As previously mentioned, Clint Eastwood gives what I tend to refer to as a "predictably great" performance. Eastwood is an actor of a caliber, dignity and experience that he can pull off a huge emotional range, though he tends to be used much more for heavy or gritty roles. This is to be expected from him. Eastwood does not portray much of an emotional range in Gran Torino and while he speaks lines we've not heard from him before as Walt, he pretty much presents a character in a range exactly as one might expect from Clint Eastwood. In other words, there is nothing truly new in his performance here.
Eastwood shines, though, when playing off Bee Vang (Thao) and Ahney Her (Sue). Her has brilliant on-screen chemistry with Eastwood as she quickly picks up a bantering ability that is expressive and lighter, easily offering a foil to his stern-jawed anger. Her is bright and plays Sue with a liveliness that actually is pleasant to watch. While Her is expressive, Vang's performance is a study in the portrayal of introversion. Vang is quiet and his performance often mimics Eastwood's in a way that reveals real potential for the actor. As well, he has a sense of comic timing that makes delivering some of his most difficult lines work perfectly.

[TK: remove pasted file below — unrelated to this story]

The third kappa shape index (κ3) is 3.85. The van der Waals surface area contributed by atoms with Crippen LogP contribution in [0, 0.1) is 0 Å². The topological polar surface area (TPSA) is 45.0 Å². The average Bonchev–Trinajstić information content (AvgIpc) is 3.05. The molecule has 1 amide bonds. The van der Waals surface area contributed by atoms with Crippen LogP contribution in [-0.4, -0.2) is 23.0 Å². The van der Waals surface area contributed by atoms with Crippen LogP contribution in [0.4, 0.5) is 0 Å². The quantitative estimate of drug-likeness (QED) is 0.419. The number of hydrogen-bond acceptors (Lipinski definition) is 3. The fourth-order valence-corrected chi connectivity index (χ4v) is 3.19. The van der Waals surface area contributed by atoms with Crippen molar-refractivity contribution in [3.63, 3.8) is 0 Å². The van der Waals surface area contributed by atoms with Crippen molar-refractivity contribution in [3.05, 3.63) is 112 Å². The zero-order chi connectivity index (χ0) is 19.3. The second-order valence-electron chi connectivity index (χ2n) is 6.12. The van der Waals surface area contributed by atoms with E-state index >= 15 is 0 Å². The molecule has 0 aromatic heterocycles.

But I'll continue to argue that Gran Torino is far from a perfect film and it is hardly as complicated or groundbreaking as many want to make it out to be. Instead, it has the daring vision to be realistic in the ways too few people talk about these days. And there is great merit in that, even when it is obvious.
For other works with John Carroll Lynch, check out:
Crazy, Stupid, Love.
For other film reviews, be sure to visit my Movie Review Index Page for an organized listing!
© 2012, 2009 W.L. Swarts. May not be reprinted without permission.